Mindful of what kind of digital solution it would transition to, the City of Asheville embarked on a trial to compare mobile payments with credit card “smart” meters. Early on, the benefit of adding mobile payments was clear. After a couple of years of mobile payments, Asheville transitioned its enforcement operations to a more modern digital solution to streamline work for its parking department.
Testing the waters
The City of Asheville chose to trial both mobile payments and “smart” meters that would accept debit or credit cards to augment its existing coin meters. The trial launched with a limited number of spaces in downtown Asheville, and examined the criteria of both cost and performance to determine the final rollout. According to the Transportation Director of the City of Asheville,“Throughout the initial test period, a common comment was ‘Why can’t I use Passport at all of the meters?’” The benefits of mobile payments were clear, most notably in the cost of implementation and the revenue transaction difference.
Longer sessions, larger transactions
During the trial, the average value of a cash transaction was $1.00, compared to the average mobile pay transaction of $1.74 at first, that increased to $2.05 after the full rollout. This incremental revenue increase was driven by a change in customers’ purchasing behavior– they no longer needed to think about how much change they had, but how much time they needed, and were willing to pay for longer sessions or extend their sessions through the app to avoid parking tickets and enjoy the city longer.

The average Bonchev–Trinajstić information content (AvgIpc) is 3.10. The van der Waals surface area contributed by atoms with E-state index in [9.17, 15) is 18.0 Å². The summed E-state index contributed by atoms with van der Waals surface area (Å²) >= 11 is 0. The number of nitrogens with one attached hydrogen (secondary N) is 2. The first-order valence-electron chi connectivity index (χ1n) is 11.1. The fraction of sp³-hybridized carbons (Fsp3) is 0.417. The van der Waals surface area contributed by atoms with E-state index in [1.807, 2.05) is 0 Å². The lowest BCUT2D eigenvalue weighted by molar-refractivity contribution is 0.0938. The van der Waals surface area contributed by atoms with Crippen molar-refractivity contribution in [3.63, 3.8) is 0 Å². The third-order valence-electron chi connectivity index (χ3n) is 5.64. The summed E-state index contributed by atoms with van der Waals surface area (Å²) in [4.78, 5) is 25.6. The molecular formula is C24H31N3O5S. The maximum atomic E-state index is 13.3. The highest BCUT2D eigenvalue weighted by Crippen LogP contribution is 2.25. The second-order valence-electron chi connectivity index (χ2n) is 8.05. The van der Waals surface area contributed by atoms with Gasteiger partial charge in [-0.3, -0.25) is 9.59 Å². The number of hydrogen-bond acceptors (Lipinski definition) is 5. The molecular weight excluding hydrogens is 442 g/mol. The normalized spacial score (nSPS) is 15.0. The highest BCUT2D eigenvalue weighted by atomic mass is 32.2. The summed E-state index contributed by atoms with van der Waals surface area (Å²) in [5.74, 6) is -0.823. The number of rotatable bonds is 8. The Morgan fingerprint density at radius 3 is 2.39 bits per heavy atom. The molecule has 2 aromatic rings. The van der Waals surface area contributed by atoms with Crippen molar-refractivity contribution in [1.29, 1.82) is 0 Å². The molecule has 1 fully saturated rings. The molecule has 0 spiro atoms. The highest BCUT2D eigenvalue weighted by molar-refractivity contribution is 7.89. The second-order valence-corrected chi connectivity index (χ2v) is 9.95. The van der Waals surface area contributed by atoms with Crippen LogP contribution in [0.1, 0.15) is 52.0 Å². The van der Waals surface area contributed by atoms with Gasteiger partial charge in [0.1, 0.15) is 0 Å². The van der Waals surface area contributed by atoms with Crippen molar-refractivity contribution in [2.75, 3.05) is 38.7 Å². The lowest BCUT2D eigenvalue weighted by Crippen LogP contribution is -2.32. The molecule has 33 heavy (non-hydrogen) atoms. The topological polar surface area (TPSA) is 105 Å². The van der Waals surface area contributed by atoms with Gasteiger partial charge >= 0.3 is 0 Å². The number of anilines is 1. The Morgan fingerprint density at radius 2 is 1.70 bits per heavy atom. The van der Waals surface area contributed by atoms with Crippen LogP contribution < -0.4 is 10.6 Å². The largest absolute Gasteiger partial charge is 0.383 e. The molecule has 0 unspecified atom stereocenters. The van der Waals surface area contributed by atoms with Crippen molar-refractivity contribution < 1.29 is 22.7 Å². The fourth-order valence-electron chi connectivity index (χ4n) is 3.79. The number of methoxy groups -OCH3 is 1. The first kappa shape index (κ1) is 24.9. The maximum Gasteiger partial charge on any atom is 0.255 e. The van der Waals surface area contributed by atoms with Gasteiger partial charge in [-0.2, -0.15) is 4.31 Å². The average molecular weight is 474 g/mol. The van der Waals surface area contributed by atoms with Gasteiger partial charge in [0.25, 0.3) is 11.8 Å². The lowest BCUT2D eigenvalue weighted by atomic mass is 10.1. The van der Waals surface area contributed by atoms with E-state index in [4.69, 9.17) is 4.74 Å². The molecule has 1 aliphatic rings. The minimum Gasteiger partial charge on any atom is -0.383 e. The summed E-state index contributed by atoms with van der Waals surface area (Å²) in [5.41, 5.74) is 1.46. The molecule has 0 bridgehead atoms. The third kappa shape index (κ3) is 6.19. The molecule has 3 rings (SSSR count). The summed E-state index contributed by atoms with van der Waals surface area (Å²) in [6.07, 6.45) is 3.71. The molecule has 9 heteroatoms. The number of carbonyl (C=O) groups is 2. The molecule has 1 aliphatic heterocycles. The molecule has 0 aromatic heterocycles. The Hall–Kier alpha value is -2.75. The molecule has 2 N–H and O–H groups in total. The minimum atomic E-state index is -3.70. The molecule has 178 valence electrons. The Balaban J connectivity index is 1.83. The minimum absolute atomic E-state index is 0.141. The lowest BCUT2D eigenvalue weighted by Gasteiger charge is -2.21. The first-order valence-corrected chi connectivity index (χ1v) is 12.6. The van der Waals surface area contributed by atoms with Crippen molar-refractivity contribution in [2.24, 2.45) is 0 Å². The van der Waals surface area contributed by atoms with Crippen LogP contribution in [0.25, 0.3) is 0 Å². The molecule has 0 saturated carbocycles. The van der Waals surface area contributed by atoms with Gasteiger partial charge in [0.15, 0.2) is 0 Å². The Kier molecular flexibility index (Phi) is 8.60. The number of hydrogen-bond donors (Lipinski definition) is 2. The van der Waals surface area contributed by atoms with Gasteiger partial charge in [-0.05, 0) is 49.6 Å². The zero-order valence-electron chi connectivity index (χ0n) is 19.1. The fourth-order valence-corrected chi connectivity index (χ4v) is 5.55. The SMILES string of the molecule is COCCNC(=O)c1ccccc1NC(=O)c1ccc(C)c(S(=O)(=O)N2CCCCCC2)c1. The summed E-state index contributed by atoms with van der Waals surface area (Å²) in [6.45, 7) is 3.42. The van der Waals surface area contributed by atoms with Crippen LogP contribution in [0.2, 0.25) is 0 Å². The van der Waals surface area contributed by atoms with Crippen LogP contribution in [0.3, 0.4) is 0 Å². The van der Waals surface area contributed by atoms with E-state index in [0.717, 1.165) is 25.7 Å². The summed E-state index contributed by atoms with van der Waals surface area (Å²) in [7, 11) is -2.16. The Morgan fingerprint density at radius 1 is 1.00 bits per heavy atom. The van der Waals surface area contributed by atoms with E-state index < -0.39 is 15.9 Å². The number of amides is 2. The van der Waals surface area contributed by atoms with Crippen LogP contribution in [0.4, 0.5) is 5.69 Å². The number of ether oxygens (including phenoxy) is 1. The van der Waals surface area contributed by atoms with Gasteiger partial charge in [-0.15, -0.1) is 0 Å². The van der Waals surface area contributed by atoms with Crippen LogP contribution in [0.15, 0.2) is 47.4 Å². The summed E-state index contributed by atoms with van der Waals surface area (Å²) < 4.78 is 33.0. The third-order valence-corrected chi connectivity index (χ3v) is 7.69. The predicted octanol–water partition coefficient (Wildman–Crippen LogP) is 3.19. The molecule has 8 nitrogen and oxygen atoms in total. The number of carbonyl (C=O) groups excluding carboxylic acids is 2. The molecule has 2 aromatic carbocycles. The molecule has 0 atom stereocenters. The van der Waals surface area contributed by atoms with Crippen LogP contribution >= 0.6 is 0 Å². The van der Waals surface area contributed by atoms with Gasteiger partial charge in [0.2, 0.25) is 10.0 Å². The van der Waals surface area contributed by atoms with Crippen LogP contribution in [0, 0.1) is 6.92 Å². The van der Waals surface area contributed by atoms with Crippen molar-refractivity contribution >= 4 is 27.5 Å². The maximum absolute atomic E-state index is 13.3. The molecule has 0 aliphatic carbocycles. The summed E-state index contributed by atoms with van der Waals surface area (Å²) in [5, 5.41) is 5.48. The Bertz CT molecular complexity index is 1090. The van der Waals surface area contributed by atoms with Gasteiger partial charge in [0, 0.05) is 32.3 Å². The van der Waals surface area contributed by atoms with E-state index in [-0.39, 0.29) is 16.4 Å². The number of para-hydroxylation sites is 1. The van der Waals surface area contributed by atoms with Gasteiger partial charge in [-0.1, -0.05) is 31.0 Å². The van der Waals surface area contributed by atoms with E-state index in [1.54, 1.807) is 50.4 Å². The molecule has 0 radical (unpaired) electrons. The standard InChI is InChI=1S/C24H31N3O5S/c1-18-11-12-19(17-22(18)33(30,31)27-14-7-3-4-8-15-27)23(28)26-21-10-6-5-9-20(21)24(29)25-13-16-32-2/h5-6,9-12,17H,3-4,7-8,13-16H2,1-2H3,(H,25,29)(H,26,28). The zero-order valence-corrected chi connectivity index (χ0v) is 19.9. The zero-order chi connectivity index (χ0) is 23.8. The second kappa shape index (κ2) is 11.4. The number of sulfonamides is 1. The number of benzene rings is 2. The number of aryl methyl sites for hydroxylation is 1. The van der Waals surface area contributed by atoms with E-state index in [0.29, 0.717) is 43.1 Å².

By the end of the first year, the percentage of total revenues derived from mobile payments had tripled with almost 700 new users signing up for the service each month. Overall revenues increased by over 10% by the end of the first year of the rollout.
More hours in the day
With Passport’s mobile enforcement system, parking enforcement officers are able to cover more ground in a shorter amount of time, find more violators and spend more time connecting with the community. The city’s parking manager benefits from time savings in data processing, like appeals, through Passport’s back-end system. What used to take him 2 hours now takes 30 minutes, meaning a 75% decrease in time to process appeals.
The city benefits from savings resulting from reduced expenses associated with meter maintenance– coin collection and service– and more efficient monitoring and enforcement.